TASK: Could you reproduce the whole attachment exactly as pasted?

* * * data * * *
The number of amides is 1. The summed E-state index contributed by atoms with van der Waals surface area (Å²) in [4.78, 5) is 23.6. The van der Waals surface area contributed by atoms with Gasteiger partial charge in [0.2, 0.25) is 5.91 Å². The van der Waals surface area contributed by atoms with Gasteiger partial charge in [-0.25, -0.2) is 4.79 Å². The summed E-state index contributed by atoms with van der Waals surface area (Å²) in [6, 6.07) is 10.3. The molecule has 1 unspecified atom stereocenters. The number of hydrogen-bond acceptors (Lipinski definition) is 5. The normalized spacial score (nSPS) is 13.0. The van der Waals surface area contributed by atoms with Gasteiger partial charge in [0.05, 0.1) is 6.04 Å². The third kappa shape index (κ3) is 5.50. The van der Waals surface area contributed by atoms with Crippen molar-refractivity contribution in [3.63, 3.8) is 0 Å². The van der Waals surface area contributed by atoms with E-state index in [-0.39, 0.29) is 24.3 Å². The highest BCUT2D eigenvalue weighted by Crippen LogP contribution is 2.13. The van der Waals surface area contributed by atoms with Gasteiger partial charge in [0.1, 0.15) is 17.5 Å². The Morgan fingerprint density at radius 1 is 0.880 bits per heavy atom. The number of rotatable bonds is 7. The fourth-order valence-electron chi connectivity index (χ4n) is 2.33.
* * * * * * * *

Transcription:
The number of amides is 1. The summed E-state index contributed by atoms with van der Waals surface area (Å²) in [4.78, 5) is 23.6. The van der Waals surface area contributed by atoms with Gasteiger partial charge in [0.2, 0.25) is 5.91 Å². The van der Waals surface area contributed by atoms with Gasteiger partial charge in [-0.25, -0.2) is 4.79 Å². The summed E-state index contributed by atoms with van der Waals surface area (Å²) in [6, 6.07) is 10.3. The molecule has 1 unspecified atom stereocenters. The number of hydrogen-bond acceptors (Lipinski definition) is 5. The normalized spacial score (nSPS) is 13.0. The van der Waals surface area contributed by atoms with Gasteiger partial charge in [0.05, 0.1) is 6.04 Å². The third kappa shape index (κ3) is 5.50. The van der Waals surface area contributed by atoms with Crippen molar-refractivity contribution in [3.63, 3.8) is 0 Å². The van der Waals surface area contributed by atoms with E-state index in [-0.39, 0.29) is 24.3 Å². The highest BCUT2D eigenvalue weighted by Crippen LogP contribution is 2.13. The van der Waals surface area contributed by atoms with Gasteiger partial charge in [0.1, 0.15) is 17.5 Å². The Morgan fingerprint density at radius 1 is 0.880 bits per heavy atom. The number of rotatable bonds is 7. The fourth-order valence-electron chi connectivity index (χ4n) is 2.33.